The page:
Friday morning of our trip to New York City came early. Mom wanted to go to The Today Show (which I never watch) and I wanted to go to Good Morning, America! (which she never watches). I think I could have talked her into going to GMA if the weather had been bad, because GMA's studios were right near us in Times Square and visitors stand inside. But I am a fan of Meredith Viera and Matt Lauer is just...well...hot.
So we got up very early and walked down to Rockefeller Plaza, where several people were already lined up to be let in around The Today Show corral. We went through a light security check (we had to open our bags) and then lined up around the gates. There were those that had been there before and told us that usually the group came out a few times, on the half hour. But not today.
Because of the situation in Haiti, NBC didn't want to have too much cheering and hollering during the show, so they decided to come out only once, in spite of the unseasonably warm weather - at least 10° above normal.
Once again, we were right in front, but the crowd they showed was to our left and to our right. But we got to see Meredith and Matt, as well as Al Roker and Natalie Morales - all beautiful people.
We then walked to The Ed Sullivan Theater to see where The Late Show with David Letterman is taped. We considered trying to get stand-by tickets, but we had too many other things we wanted to do to take a chance of standing in line and not getting in.
Just up the street was Central Park, so we walked there and spent a few wonderful hours on a beautiful day that the news people were calling "almost spring-like." The temperature reached a high of 51° and the sun came out eventually, so Mom and I were thanking God for the blessing of such wonderful weather. January in New York City has the potential to be nasty, but we weren't having any of that.
We had a nice chat with James the Doorman at the Trump International Hotel and Tower, located at the southwest corner of Central Park, and he promised us a free room "next time" we were in NYC. I asked him if we couldn't have a free room that night and he said, "Next time." At $500-$3000 a night, I thought he was quite generous, don't you?
As we entered Central Park at Columbus Circle, we were approached by a young man selling rickshaw tours of the park. We were a bit hesitant to take him up on what seemed to be a good offer, but decided to take the chance, and we were so glad we did. Central Park takes up 863 acres, or 6% of the island of Manhattan, and there was no way our legs were going to cover as much ground as a rickshaw ride.
Peter, our tour guide, was a native New Yorker and as he rode us all around the southern part of Central Park, he shared wonderful historical information about the park and pointed out the highlights both in the park and the buildings visible around its perimeter. At $60 for the two of us, the hour tour was well worth every penny and then some.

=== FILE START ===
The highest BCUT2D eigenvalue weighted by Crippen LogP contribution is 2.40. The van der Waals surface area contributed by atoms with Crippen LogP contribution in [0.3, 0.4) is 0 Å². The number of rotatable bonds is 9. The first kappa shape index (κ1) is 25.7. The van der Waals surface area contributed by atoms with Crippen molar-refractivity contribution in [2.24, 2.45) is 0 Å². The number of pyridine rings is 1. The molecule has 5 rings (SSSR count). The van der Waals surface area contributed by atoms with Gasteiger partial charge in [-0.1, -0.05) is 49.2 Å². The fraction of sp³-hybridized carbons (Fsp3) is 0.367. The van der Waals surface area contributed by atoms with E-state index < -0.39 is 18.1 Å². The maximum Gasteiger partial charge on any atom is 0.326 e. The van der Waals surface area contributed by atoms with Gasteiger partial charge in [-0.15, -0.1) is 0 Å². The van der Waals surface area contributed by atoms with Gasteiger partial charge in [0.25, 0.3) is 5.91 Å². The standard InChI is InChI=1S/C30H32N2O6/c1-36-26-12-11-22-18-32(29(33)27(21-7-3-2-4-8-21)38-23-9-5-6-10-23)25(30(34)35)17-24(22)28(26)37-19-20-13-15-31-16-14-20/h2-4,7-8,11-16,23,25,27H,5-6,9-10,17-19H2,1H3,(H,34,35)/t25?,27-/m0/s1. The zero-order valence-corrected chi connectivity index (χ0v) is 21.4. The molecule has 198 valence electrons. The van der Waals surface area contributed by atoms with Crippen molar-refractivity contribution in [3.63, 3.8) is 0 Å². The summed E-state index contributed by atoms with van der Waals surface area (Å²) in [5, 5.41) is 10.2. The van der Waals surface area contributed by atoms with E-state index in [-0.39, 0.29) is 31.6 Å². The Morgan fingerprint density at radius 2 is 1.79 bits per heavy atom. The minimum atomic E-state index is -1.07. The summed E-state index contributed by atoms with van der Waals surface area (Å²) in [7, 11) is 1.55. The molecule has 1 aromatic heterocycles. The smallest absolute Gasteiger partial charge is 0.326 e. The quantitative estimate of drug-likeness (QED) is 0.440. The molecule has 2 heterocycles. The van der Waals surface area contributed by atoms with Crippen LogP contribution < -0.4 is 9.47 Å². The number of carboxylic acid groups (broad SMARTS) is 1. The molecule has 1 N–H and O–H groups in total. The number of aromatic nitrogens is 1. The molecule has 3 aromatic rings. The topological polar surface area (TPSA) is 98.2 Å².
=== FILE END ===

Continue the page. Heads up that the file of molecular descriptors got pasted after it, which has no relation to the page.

We recognized several features in the park that had been in movies and television shows. The bird lady scene from Home Alone 2: Lost in New York was filmed here:
The Angel of the Waters fountain at Bethesda Terrace has been seen in many TV shows and films, such as Ransom, Elf, Gossip Girls, Enchanted, Grand Theft Auto IV, Lipstick Jungle, and The Amazing Race.
Bow Bridge has also been seen many times on screen, in Autumn in New York, Uptown Girls, and You've Got Mail.
Peter dropped us off at one end of Strawberry Fields, the teardrop-shaped garden that Yoko Ono commissioned in memory of her husband, John Lennon.
As we began our walk, out of the corner of my eye I saw something I couldn't believe - snowdrops! Central Park lies in USDA Zone 6b, which is a full zone warmer than ours, but snowdrops in January??
We met up again with Peter and he took us back to where we'd started. Mom and I then walked back into the park to the Carousel.
We continued walking, over to Madison Avenue, where we got on the bus north, getting off at 89th Street, near the Guggenheim Museum. Both Mom and I are Frank Lloyd Wright Fans so we wanted to see the eclectic building he designed and it definitely stands out.
It was here that I felt truly out of place. Strutting their stuff along this avenue, going in and out of the high fashion stores were The Beautiful People. And many of them truly were physically beautiful. Hanging on their bodies were several thousands of dollars worth of clothing and perhaps millions worth of jewelry. Even their makeup probably cost more than I make in a week.
As we made our way south along Fifth Avenue, we came upon St. Patrick's Cathedral and decided to go in. What a beautiful church!
Across the street from St. Patrick's is Atlas, by sculptor Lee Lawrie.
At the ticket kiosk, the young woman who sold us our ticket asked if we were having a good time in New York and if people were being nice to us. We assured her we were having a great time and that people had been very nice to us, to which she replied, "Well, you must have met the right people then, because usually they're not." I asked her why she would say that and she said, "I'm a native New Yorker and it's true. We're not usually very friendly." Hmmm.
We took the elevator up to the 70th floor and spent a fair amount of time oohing and aahing at the view from all four sides. I enjoyed seeing Central Park to the north most of all.
Putting our feet in some cold water refreshed us a little bit, but the hot shower was a little harder to come by. We'd had problems getting hot water since we'd arrived and we had to call the front desk about it for the third time. Another engineer came up and worked on it again and we finally had hot water. Mom had a discussion with the front desk about the issue and they gave us a free breakfast buffet for the next morning. (Almost worth the trouble of having no hot water! Yummy!)
There you have it. Just a typical tourist's day in New York City. What did you do last Friday?